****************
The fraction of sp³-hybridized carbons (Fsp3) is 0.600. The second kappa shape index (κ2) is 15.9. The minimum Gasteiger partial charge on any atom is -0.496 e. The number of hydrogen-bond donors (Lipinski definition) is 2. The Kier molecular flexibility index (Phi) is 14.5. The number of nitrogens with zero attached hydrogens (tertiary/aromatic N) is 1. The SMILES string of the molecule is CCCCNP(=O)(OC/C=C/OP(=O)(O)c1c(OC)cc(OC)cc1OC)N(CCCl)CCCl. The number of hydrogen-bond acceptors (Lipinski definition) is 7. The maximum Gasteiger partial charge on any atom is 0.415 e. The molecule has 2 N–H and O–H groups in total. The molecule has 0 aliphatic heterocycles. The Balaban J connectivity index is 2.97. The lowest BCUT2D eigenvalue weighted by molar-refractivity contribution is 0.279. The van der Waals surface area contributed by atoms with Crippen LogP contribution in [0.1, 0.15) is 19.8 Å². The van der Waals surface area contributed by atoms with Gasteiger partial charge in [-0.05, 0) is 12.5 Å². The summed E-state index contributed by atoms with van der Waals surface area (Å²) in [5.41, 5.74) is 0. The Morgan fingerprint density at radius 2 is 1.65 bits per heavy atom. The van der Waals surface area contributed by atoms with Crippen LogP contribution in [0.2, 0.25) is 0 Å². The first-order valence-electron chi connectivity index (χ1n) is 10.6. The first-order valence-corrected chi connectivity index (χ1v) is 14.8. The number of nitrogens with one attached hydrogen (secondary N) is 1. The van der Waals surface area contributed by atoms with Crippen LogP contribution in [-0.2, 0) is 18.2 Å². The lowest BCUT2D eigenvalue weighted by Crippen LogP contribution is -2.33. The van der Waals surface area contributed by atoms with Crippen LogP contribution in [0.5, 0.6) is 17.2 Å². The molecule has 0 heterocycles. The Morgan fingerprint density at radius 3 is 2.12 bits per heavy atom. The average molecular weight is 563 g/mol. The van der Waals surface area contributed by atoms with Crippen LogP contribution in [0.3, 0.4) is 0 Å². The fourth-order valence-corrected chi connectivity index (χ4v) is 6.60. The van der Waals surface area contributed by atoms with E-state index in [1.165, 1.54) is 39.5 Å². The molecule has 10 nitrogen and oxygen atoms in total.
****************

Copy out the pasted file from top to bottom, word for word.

The fraction of sp³-hybridized carbons (Fsp3) is 0.600. The second kappa shape index (κ2) is 15.9. The minimum Gasteiger partial charge on any atom is -0.496 e. The number of hydrogen-bond donors (Lipinski definition) is 2. The Kier molecular flexibility index (Phi) is 14.5. The number of nitrogens with zero attached hydrogens (tertiary/aromatic N) is 1. The SMILES string of the molecule is CCCCNP(=O)(OC/C=C/OP(=O)(O)c1c(OC)cc(OC)cc1OC)N(CCCl)CCCl. The number of hydrogen-bond acceptors (Lipinski definition) is 7. The maximum Gasteiger partial charge on any atom is 0.415 e. The molecule has 2 N–H and O–H groups in total. The molecule has 0 aliphatic heterocycles. The Balaban J connectivity index is 2.97. The lowest BCUT2D eigenvalue weighted by molar-refractivity contribution is 0.279. The van der Waals surface area contributed by atoms with Crippen LogP contribution in [0.1, 0.15) is 19.8 Å². The van der Waals surface area contributed by atoms with Gasteiger partial charge in [-0.05, 0) is 12.5 Å². The summed E-state index contributed by atoms with van der Waals surface area (Å²) in [5.41, 5.74) is 0. The Morgan fingerprint density at radius 2 is 1.65 bits per heavy atom. The van der Waals surface area contributed by atoms with Crippen LogP contribution in [0.2, 0.25) is 0 Å². The first-order valence-electron chi connectivity index (χ1n) is 10.6. The first-order valence-corrected chi connectivity index (χ1v) is 14.8. The number of nitrogens with one attached hydrogen (secondary N) is 1. The van der Waals surface area contributed by atoms with Crippen LogP contribution in [-0.2, 0) is 18.2 Å². The lowest BCUT2D eigenvalue weighted by Crippen LogP contribution is -2.33. The van der Waals surface area contributed by atoms with Crippen LogP contribution in [0.5, 0.6) is 17.2 Å². The molecule has 0 heterocycles. The Morgan fingerprint density at radius 3 is 2.12 bits per heavy atom. The average molecular weight is 563 g/mol. The van der Waals surface area contributed by atoms with Crippen LogP contribution in [0.3, 0.4) is 0 Å². The fourth-order valence-corrected chi connectivity index (χ4v) is 6.60. The van der Waals surface area contributed by atoms with E-state index in [1.165, 1.54) is 39.5 Å². The molecule has 10 nitrogen and oxygen atoms in total.